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Offering divorce and family law options to fit
your needs, and focused on reducing the emotional
and financial toll to your family.

High Asset Divorce Archives

The financial side of preparing for divorce

California couples who are ending their marriage can organize their finances in a way that might make the process less difficult. While they may get advice from friends and family, it is important to remember that legal and financial professionals might be able to offer more reliable counsel, and people should not hesitate to consult and hire these professionals if necessary.

Aisha Tyler and Jeff Tietjens finalize their divorce

The community property laws in California provide family law judges in the state with few options, and divorcing couples who would rather decide for themselves how their property will be divided may enter into amicable agreements to avoid protracted court disputes. Celebrity gossip is now an accepted part of the daily news cycle, and famous divorcing couples may be especially motivated to end their marriages quietly and avoid the public glare of a civil trial.

The importance of getting advice on QDROs in California

When a couple divorces and has to divide retirement assets, a Qualified Domestic Relations Order may be necessary. A QDRO outlines how much money will need to be provided from one spouse's retirement account to the ex, and it can also determine what those assets will go toward. For instance, assets from the account could be considered payments for alimony.

Couples in business should plan for a future asset division

All around the country, divorces trigger business partnerships to terminate. However, things can become especially complicated in community property states such as California, where laws state that divorcing couples each own half of their marital assets. While making plans for a potential future breakup may not be high on the list of a couple planning a wedding, it may make matters easier if the relationship ever does end.

Dealing with the family business during a divorce

Although it is not rare for a California couple to get a divorce, it can be a difficult process to divide up all marital property especially if one of the former spouses started a business. Ultimately, how a person protects the family business will depend whether it was started prior to the marriage or afterwards.

Financial considerations for older divorcing couples

The divorce rate in California and across the country has remained fairly stable since peaking in the late 1970s and early 1980s, but the overall rate conceals a demographic trend that has alarmed many sociologists. While the number of younger couples choosing to end their marriages is actually falling, divorces among couples aged 50 years or older has surged in recent years. A study published by the National Center for Family and Marriage Research reveals that such couples were twice as likely to end their marriages in 2014 as they were in 1990.

Social Security, divorce, and ex-spouses

Some California residents who have gone through a divorce might be unaware that they may be able to claim Social Security benefits based on the work record of their ex-spouse. They must have been married for at least 10 years. They must not be remarried, and the benefits they would receive from their spouse's work record must exceed what they would get from their own record. A person can claim up to 50 percent of the benefit their spouse would receive in these circumstances. The ex-spouse's own benefits will not be reduced.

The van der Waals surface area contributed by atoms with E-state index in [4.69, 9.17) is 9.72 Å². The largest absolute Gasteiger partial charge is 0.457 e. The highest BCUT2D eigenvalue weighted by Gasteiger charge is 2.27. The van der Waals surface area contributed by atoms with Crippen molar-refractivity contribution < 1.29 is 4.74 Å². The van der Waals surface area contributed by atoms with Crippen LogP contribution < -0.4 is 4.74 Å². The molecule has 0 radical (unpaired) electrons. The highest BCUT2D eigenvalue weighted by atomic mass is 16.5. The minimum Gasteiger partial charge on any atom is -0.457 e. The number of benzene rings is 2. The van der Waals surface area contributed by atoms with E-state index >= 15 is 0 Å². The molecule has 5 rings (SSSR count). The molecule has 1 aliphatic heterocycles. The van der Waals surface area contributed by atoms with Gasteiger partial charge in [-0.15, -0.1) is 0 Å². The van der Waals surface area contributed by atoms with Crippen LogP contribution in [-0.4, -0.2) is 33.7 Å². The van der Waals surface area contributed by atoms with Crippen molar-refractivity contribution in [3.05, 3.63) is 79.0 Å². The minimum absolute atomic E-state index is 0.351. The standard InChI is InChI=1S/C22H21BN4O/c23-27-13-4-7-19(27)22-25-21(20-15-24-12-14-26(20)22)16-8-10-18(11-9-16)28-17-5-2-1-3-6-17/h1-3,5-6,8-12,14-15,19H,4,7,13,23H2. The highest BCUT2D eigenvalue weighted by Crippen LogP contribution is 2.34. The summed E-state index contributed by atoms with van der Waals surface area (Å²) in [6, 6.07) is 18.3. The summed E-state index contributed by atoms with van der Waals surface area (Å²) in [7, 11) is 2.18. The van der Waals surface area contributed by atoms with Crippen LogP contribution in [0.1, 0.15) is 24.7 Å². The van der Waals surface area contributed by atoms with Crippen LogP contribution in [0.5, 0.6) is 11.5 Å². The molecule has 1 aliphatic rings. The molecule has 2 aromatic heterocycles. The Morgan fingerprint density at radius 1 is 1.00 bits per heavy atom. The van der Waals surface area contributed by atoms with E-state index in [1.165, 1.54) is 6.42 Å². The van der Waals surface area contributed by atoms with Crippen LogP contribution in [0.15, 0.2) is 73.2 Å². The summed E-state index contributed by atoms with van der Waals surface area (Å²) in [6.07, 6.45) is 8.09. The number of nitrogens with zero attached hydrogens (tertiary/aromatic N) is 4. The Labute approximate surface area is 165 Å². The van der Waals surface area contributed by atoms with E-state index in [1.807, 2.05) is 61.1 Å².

Billion-dollar divorce settlements

Many California residents who get divorced lose money in the process. they often experience a drop in income after a split, and marital assets that are divided in a property division settlement could feel like a financial loss for one of the parties. While divorce is expensive for most people, there are only a handful of couples in the world that have reached settlements exceeding $1 billion.

Automatic temporary restraining orders in divorce

In the state of California, when one person files for divorce, a court will issue an automatic temporary restraining order on both parties. Among other things, this is intended to prevent a spouse from hiding or dissipating assets in an effort to keep them from the other spouse. For example, one spouse might make a high salary while the other spouse stays home with the children. The high-earning spouse might attempt to spend as much money as possible to prevent having to share assets with their spouse. They may be able to easily make the money back after the divorce while the other spouse may face financial devastation.

Common money issues that end marriages

Some studies show that nearly half of all first marriages will end in divorce, and subsequent marriages have an higher likelihood of failure. One of the main causes of divorce is money problems, but California couples can discuss their financial situation and attitudes toward money ahead of time. This might help reduce the chance of conflict later.

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Miller & Associates, Attorneys LLP

Miller & Associates, Attorneys LLP
6542 Lonetree Boulevard
Rocklin, CA 95765

Phone: 916-780-0848 
Fax: 916-780-0787

Miller & Associates, Attorneys LLP
850 Iron Point Road, Suite 113A
Folsom, CA 95630

Phone: 916-365-4941 
Fax: 916-780-0787


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